Flag Day Monday June 14, 2021

- 6/11/2021

 
 
 

JUST WHAT IS FLAG DAY?

Flag Day is a celebration of the American flag that occurs each year on the anniversary of the flag’s official adoption, June 14.


 

What we know fondly as the "Stars and Stripes” was adopted by the Continental Congress as the official American flag on June 14, 1777, in the midst of the Revolutionary War. American Colonial troops fought under many different flags with various symbols and slogans: rattlesnakes, pine trees, and eagles; "Don’t Tread on Me,” "Liberty or Death,” and "Conquer or Die,” to name a few. The Gadsden Flag below is an example.

  

The Gadsden flag is a historical American flag with a yellow field depicting a timber rattlesnake[1][2] coiled and ready to strike. Beneath the rattlesnake resting on grass are the words: "Don't Tread on Me" The flag is named after American general and politician Christopher Gadsden (1724–1805), who designed it in 1775 during the American Revolution.

 

 

 



 THE HISTORY OF FLAG DAY

 The first celebration of the U.S. Flag's birthday was held in 1877 on the 100th anniversary of the Flag Resolution of 1777. However, it is believed that the first annual recognition of the flag's birthday dates to 1885 when schoolteacher, BJ Cigrand, first organized a group of Wisconsin school children to observe June 14 - the 108th anniversary of the official adoption of The Stars and Stripes as the Flag's Birthday. Cigrand, now known as the 'Father of Flag Day,' continued to publicly advocate the observance of June 14 as the flag's 'birthday', or 'Flag Day' for years.

 

Just a few years later the efforts of another schoolteacher, George Bolch, led to the formal observance of 'Flag Day' on June 14 by the New York State Board of Education. Over the following years as many as 36 state and local governments began adopted the annual observance. For over 30 years Flag Day remained a state and local celebration.

 

 

 In 1916, the anniversary of the Flag Resolution of 1777 became a nationally observed event by a proclamation by President Woodrow Wilson. However, it was not designated as National Flag Day until August 3rd, 1949, when an Act of Congress designated June 14th of each year as National Flag Day.

 

 

 

  

 

 

 

Today, Flag Day is celebrated with parades, essay contests, ceremonies, and picnics sponsored by veterans' groups, schools, and groups like the National Flag Day foundation whose goal is to preserve the traditions, history, pride, and respect that are due the nation's symbol, Old Glory. True Americanism.

Let's display our flag with pride on this historical day! 

 CHUCK WILSON  Chairman, Board of Directors, The Cold War Museum ®  

Click here to donate to The Cold War Museum®

 

 

 

 

 

 Click here to Donate to The Cold War Museum®

 

Sources Military.com, US Flags.com, US Veterans Affairs, Farmers Almanac, Wikipedia

Flag Day Monday June 14, 2021

- 6/11/2021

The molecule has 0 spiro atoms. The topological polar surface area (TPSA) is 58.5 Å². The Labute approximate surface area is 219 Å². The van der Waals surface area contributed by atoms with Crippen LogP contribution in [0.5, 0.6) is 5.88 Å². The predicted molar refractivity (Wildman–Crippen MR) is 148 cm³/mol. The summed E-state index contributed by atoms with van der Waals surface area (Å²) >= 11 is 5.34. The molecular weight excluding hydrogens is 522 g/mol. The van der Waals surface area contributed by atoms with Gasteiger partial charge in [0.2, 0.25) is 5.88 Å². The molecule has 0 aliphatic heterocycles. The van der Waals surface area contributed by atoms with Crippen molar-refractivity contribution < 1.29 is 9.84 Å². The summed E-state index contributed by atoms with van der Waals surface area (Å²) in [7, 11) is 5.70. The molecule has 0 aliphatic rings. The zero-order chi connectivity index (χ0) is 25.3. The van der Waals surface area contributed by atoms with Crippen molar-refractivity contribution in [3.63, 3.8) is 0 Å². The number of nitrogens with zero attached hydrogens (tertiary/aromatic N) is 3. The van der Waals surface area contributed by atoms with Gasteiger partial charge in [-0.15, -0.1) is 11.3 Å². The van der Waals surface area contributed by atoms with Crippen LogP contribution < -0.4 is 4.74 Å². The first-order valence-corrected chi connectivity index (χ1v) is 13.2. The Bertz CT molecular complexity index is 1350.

JUST WHAT IS FLAG DAY?

Flag Day is a celebration of the American flag that occurs each year on the anniversary of the flag’s official adoption, June 14.


 

What we know fondly as the "Stars and Stripes” was adopted by the Continental Congress as the official American flag on June 14, 1777, in the midst of the Revolutionary War. American Colonial troops fought under many different flags with various symbols and slogans: rattlesnakes, pine trees, and eagles; "Don’t Tread on Me,” "Liberty or Death,” and "Conquer or Die,” to name a few. The Gadsden Flag below is an example.

  

The Gadsden flag is a historical American flag with a yellow field depicting a timber rattlesnake[1][2] coiled and ready to strike. Beneath the rattlesnake resting on grass are the words: "Don't Tread on Me" The flag is named after American general and politician Christopher Gadsden (1724–1805), who designed it in 1775 during the American Revolution.

 

 

 



 THE HISTORY OF FLAG DAY

 The first celebration of the U.S. Flag's birthday was held in 1877 on the 100th anniversary of the Flag Resolution of 1777. However, it is believed that the first annual recognition of the flag's birthday dates to 1885 when schoolteacher, BJ Cigrand, first organized a group of Wisconsin school children to observe June 14 - the 108th anniversary of the official adoption of The Stars and Stripes as the Flag's Birthday. Cigrand, now known as the 'Father of Flag Day,' continued to publicly advocate the observance of June 14 as the flag's 'birthday', or 'Flag Day' for years.

 

Just a few years later the efforts of another schoolteacher, George Bolch, led to the formal observance of 'Flag Day' on June 14 by the New York State Board of Education. Over the following years as many as 36 state and local governments began adopted the annual observance. For over 30 years Flag Day remained a state and local celebration.

 

 

 In 1916, the anniversary of the Flag Resolution of 1777 became a nationally observed event by a proclamation by President Woodrow Wilson. However, it was not designated as National Flag Day until August 3rd, 1949, when an Act of Congress designated June 14th of each year as National Flag Day.

 

 

 

  

 

 

 

Today, Flag Day is celebrated with parades, essay contests, ceremonies, and picnics sponsored by veterans' groups, schools, and groups like the National Flag Day foundation whose goal is to preserve the traditions, history, pride, and respect that are due the nation's symbol, Old Glory. True Americanism.

Let's display our flag with pride on this historical day! 

 CHUCK WILSON  Chairman, Board of Directors, The Cold War Museum ®  

Click here to donate to The Cold War Museum®

 

 

 

 

 

 Click here to Donate to The Cold War Museum®

 

Sources Military.com, US Flags.com, US Veterans Affairs, Farmers Almanac, Wikipedia